• We received a number of requests to have certain sessions transcribed in real time, both to help remote participants and for accessibility and translation purposes. Though expensive, real-time transcription does help remote participants more fully experience a conference.

Live streaming

We initially scoped out livestreaming a number of simultaneous sessions throughout the conference, but realized quickly that we didn’t have the equipment or staffing to do so. Instead, we livestreamed four keynotes on both YouTube and Facebook Live and recorded and uploaded all talks taking place in Ballroom West to both YouTube and Wikimedia Commons. It was not possible to move the audio and video equipment between rooms.

A Wikimedia Cuteness Association meetup at Wikimania. Photo by Avery Jensen, CC BY-SA 4.0.

Metrics

This was our first time livestreaming to the Wikipedia Facebook account. On average, these Facebook Live streams doubled the in-person attendance figures at Wikimania, broadening the reach of the conference and ensuring that remote participants could access the keynote sessions. About 3 percent of Facebook users who saw the streams provided negative feedback by hiding the post or unliking the page.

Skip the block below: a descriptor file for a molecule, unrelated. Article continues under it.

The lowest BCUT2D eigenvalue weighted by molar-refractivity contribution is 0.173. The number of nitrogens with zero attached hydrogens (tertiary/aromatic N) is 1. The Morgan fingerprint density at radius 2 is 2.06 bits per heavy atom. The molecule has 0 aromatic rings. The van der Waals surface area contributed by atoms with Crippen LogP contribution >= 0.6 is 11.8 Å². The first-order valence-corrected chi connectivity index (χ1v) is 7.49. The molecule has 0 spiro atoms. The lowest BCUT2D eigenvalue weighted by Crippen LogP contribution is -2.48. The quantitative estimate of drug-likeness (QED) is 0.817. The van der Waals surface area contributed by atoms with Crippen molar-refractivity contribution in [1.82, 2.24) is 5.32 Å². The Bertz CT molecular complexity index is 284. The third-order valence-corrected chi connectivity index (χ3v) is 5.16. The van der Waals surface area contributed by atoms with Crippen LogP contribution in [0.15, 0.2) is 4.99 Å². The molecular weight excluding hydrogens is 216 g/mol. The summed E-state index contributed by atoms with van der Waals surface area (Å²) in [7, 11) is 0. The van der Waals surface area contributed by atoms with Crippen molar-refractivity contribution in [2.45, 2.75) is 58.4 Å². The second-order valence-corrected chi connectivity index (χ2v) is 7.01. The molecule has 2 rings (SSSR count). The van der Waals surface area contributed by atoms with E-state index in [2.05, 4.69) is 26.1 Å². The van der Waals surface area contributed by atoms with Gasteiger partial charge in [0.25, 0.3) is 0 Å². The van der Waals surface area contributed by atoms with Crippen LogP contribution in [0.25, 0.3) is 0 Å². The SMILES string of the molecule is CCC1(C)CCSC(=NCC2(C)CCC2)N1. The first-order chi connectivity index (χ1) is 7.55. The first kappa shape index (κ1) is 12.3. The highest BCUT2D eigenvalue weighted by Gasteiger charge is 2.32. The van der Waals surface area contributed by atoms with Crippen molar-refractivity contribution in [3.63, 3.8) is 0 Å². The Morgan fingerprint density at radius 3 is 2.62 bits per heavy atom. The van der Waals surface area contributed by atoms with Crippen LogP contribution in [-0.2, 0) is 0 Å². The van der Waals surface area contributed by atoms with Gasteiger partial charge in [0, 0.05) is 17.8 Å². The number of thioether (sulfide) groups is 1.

One important note: two of the keynotes were presented, in parts, in French. The first keynote—“Community and information in a partisan world”—started in French, and was served to the entire Facebook Wikipedia audience. Traffic to the video dropped almost immediately—most non-French-speaking viewers left the livestream after 15 seconds—and viewers complained about the lack of translation available. The second keynote “Libraries, Archives and sharing knowledge” took place entirely in French, and was served only to Facebook users who identified themselves as French speakers. The dropoff of viewers was much less severe.  Top locations viewing this video were in Tunisia, California, and France. (Quebec came in fourth place.) This indicated that talks in multiple languages or in a language other than the dominant language on a Facebook page should be served to a targeted audience, or translated in real-time.

Over 48,000 Facebook users watched the Wikimedia 2030 video announced during Katherine and Christophe’s keynote. (This is the only video we ran during Wikimania that wasn’t a keynote.)

Possible improvements and notes

  • The initial livestreamed opening talk was in both French and English. We didn’t specify language on the video streams, and a number of non-French-speaking viewers dropped off. It is possible to specify “language” and “country” on video streams, and that might have improved audience satisfaction. Viewers get frustrated and leave when they can’t understand what speakers are saying. Descriptions for these videos should match the language in which they’re spoken.